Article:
The gateways of an ancient Roman fort in Britain are roughly aligned with the light from the sun during the summer and winter solstices — a design that would have resulted in a striking scene on the shortest and longest days of the year, a researcher says.

26
None of the Fitness Wearables Figured Out How to Beat Apple

In the absence of Apple’s wearable, fitness makers like Jawbone, Fitbit, Withings and others have seen a boon of popularity as they race to tell the world that wearables are here to stay.

27
Robot Writing Moves from Journalism to Wall Street | MIT Technology Review

All those companies are so far focused on serving businesses. But Hammond says that as cars, health gadgets, and home appliances become connected to the Internet, the simple charts and symbols they use to communicate with humans may not be enough. “Most households are not going to be able to do the data science to make to their thermostats and cars and other data intelligible,” says Hammond. “This technology is going to be a descriptive voice of everything that has data.”

28
Reg Saddler on Twitter

29
Cruise around hands-free on Solowheel's Segway-like Hovertrax - CNET

LAS VEGAS -- At CES 2015 's Showstoppers event, I went hands-on (well, feet-on) with Solowheel's crazy Segway-like Hovertrax, a two-wheeled personal motorized transport system that you control by leaning. The Hovertrax is self-balancing, so it should keep you upright as long as you're relaxed. With no hands needed, you can ride around holding a drink in one hand and food in the other (handy at CES ), for example, and still operate the vehicle.

30
The birth of the computer

Historian George Dyson tells stories from the birth of the modern computer — from its 17th-century origins to the hilarious notebooks of some early computer engineers.

31
USB Type-C hands-on: It's here and it's great - CNET

At CES 2015, USB Implementers Forum demoed USB Type-C, while MSI announces its first gaming laptop and motherboard that support this new connection standard.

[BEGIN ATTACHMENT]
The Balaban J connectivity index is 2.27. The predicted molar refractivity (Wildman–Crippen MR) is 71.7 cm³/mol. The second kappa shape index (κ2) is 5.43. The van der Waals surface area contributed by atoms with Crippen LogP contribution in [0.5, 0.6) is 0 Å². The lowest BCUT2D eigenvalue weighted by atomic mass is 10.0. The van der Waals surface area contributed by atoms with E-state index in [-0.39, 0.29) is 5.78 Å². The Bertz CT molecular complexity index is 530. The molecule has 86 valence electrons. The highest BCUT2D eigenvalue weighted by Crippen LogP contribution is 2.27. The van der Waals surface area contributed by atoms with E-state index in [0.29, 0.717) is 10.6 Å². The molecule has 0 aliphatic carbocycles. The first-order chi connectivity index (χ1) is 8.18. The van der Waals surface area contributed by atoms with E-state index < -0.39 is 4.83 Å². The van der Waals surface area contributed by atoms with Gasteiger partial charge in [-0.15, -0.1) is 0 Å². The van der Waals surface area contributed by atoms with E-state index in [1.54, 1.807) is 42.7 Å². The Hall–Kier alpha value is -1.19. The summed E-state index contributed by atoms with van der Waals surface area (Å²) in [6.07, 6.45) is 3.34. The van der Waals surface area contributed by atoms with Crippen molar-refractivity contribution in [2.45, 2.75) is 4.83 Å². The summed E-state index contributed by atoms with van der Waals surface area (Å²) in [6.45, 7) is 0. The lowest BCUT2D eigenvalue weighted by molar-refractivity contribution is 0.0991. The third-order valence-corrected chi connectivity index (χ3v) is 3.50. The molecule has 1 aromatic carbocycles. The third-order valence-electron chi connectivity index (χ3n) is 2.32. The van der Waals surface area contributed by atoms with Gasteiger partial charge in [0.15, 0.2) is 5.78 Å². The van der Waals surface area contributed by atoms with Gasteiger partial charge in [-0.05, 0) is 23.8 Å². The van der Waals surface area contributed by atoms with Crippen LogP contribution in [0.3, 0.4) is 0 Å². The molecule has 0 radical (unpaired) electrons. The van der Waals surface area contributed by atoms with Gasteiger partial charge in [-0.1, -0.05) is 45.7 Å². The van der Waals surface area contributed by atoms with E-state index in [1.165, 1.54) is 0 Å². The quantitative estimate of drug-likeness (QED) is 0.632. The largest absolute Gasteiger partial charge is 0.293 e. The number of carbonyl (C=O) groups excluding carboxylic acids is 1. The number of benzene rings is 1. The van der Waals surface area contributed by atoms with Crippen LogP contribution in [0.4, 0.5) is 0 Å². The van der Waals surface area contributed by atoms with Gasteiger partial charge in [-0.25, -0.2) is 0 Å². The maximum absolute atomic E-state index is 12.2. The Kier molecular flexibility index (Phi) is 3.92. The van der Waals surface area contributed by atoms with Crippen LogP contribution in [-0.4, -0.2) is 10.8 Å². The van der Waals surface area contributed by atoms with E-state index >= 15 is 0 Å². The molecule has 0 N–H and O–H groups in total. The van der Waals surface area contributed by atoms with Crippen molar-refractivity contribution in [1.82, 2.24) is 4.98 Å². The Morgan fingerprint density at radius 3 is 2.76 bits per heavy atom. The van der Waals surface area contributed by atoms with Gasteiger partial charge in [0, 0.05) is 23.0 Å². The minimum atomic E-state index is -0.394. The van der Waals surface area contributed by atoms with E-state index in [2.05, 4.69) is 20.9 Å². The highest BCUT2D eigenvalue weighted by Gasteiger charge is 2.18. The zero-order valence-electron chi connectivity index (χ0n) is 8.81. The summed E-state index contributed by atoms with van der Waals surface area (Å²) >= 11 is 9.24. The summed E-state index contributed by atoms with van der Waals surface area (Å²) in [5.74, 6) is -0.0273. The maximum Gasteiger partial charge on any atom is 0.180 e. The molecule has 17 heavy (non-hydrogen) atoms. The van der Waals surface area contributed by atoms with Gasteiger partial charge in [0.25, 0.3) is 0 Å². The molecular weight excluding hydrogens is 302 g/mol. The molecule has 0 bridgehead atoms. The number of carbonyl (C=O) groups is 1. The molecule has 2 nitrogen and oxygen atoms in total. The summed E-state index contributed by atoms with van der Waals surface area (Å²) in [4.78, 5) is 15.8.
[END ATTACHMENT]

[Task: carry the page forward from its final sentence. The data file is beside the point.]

32
Why Our Brains Don't Respond To Our Attempts At Habit Change

Although you may sometimes go out of your way to create a habit (like when you practice a musical instrument or sport), most of the time these habits are formed in the course of your daily routine. You sit at your desk each day at work with your email open. The icon at the bottom of the screen for the program is the same, and you probably put the email window in the same place on your screen. Because you check your email repeatedly throughout the day, you develop habits to look for a badge saying you have new email and to interrupt what you are doing periodically to check your email.

33
The Best And Worst Things About Turning 30, Visualized

Turning 70 in August. Some of your age 20 statistics may apply again, except I make my own huaraches, make my own dumpster furniture, have no TV, weddings pfff do they still exist, and still don't know what I'll do when I grow up. And of course I listen to my parents a lot less.

34
Lessons In Innovation From Six Of The World's Most Creative Thinkers

Bezos, from Amazon’s inception, has been clear about his long-term strategy. In fact, he frequently tells his loyal team that every day is Day One at the company, suggesting that they are in for the long-haul. This serves two purposes: 1. it develops long-term commitment to Amazon’s goals, and 2. it protects the team against hasty short-term decisions. Together with the company’s marshalling of large investments into projects, it’s no wonder that Bezos and his team have caught the ire of investors looking for a quick return on their dollars.